Our opinion: Attempting fairness
The controversy over class ranking has as much to do with money as it does recognition.
Being named Valedictorian is an honor reserved for that member of a school’s graduating class who has achieved the highest cumulative grade-point average in that class.
Make no mistake; it is a substantial honor based on a substantial achievement. The Valedictorian traditionally delivers a departing speech at graduation.
More than that, Valedictorian status alone can mean tens of thousands of dollars in scholarships from a number of state-run universities. In some instances, the status can mean a full ride. Hence, the race to the top.
Students, and parents in particular, know this.
Over the past few years – specifically since the advent of the dual enrollment program in the Warren County School District – there have been complaints that weighting college-level courses in grade point averages could catapult a student to the front of the pack of a particular school’s senior class without that student actually having taken all of his or her credits at that school.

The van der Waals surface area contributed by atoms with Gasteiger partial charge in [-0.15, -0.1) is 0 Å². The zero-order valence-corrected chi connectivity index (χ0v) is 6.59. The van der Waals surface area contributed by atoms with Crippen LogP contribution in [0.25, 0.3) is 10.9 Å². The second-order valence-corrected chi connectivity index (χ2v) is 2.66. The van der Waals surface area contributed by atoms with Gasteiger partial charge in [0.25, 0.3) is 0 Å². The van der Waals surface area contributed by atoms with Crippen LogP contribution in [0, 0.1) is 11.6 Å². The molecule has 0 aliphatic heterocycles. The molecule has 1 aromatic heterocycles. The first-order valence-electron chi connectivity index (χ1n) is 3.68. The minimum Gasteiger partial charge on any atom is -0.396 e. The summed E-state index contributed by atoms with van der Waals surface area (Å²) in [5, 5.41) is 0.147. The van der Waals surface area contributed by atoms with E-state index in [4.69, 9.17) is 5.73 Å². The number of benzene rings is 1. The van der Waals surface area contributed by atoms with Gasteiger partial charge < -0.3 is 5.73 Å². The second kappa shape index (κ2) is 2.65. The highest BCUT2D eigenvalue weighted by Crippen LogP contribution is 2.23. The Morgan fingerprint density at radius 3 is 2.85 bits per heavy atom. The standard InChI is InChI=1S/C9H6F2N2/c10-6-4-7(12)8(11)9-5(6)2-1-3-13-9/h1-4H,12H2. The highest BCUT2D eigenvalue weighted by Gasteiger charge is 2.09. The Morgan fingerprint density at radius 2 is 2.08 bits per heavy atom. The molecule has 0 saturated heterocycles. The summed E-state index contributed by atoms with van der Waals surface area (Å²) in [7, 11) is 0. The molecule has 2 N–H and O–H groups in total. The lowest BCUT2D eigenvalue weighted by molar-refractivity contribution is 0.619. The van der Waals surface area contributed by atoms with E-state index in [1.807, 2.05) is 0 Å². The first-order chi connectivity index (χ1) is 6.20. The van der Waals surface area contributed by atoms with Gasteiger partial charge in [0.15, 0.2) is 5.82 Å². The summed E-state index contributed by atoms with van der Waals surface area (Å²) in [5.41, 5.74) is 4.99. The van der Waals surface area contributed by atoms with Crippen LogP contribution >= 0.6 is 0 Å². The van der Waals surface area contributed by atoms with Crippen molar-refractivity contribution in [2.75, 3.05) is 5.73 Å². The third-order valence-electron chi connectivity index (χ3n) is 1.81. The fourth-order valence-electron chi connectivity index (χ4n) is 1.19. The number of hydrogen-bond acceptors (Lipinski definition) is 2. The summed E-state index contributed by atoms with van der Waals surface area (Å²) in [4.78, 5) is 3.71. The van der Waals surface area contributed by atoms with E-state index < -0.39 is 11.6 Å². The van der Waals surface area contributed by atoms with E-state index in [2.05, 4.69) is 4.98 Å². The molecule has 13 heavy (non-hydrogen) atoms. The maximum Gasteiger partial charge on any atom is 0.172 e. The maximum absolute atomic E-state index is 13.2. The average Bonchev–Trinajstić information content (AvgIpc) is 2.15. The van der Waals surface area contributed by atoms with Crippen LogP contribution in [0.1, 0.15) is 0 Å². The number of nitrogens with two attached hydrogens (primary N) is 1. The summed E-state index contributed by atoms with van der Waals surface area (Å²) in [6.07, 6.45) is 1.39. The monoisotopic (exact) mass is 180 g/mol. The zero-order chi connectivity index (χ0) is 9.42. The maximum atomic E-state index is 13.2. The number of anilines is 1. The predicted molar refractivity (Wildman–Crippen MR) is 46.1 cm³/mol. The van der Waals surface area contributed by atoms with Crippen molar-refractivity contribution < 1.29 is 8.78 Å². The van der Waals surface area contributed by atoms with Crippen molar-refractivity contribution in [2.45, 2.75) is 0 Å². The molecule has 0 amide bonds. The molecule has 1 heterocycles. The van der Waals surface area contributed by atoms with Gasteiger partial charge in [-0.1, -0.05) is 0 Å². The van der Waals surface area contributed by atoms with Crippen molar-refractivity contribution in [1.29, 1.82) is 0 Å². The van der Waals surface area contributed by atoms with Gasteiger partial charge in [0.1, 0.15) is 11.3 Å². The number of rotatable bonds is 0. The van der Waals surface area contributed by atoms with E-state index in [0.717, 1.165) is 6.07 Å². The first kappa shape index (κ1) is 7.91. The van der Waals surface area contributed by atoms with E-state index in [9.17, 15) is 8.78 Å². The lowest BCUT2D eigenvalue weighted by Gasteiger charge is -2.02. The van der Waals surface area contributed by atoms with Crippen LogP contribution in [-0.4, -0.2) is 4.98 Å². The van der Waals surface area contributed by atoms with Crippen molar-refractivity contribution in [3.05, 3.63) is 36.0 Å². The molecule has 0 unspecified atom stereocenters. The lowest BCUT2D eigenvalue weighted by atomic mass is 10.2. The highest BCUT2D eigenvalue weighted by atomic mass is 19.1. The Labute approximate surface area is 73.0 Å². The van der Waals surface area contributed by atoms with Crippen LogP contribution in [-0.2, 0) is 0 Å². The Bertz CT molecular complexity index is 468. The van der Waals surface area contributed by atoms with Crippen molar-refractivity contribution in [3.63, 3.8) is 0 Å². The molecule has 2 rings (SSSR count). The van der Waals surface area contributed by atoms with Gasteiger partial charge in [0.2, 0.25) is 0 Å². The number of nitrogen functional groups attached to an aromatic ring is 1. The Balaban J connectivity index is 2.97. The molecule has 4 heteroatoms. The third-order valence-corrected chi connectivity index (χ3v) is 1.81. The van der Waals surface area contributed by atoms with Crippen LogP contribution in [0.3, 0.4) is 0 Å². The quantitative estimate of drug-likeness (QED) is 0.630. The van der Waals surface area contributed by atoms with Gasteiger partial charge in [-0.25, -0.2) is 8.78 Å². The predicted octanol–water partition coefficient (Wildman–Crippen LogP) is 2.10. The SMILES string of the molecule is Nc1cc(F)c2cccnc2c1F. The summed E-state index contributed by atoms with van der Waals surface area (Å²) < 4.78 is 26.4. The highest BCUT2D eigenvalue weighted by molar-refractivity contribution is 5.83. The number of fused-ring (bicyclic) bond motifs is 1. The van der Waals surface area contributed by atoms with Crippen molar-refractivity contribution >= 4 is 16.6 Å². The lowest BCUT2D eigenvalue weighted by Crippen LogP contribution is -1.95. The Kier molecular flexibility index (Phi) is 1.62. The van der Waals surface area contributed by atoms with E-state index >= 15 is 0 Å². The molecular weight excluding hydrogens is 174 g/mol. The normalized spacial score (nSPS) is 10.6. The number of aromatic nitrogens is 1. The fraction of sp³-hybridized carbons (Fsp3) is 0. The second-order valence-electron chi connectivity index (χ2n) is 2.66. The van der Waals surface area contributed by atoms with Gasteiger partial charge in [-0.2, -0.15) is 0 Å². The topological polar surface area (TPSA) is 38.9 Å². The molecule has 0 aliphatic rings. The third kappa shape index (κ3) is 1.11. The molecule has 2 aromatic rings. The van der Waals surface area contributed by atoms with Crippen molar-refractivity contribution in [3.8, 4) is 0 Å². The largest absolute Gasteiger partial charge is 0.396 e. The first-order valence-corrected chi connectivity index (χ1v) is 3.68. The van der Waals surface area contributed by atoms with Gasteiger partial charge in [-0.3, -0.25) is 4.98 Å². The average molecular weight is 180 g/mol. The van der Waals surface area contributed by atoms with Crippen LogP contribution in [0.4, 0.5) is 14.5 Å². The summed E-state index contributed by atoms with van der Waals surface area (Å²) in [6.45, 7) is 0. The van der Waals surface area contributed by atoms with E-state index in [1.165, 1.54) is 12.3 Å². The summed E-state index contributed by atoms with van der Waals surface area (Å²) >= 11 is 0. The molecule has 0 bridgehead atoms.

It leads to a concern that some students might shop class ranking by transferring between high schools. It also breeds suspicion that a student has shopped, and, in fact, hasn’t.
Then there is the question of course selection as a calculated strategy to further class ranking, thus placing strategy ahead of academic consideration.
There is much more at stake here than special recognition at graduation.
And, that’s a shame.
It’s a shame that some university systems provide scholarships that essentially reward competition among students rather than rewarding a student for individual achievement, potential for excellence and need. It tends to assume that a student’s potential for excelling in a post-secondary setting and going on to excell after graduation is related to how that student compared with other members of a particular graduating class.
As any parent facing a college expenditure not so far removed from the cost of a new home can tell you, the search for financial aid is serious business. The choice of a post-secondary institution is often decided by finances rather than academic fit.
For now, the Warren County School District continues to grapple with the almost annual controversy over class ranking, doing its best to treat all students fairly. This year, the board has decided that two Valedictorians may take the podium at a local high school in order to achieve that parity.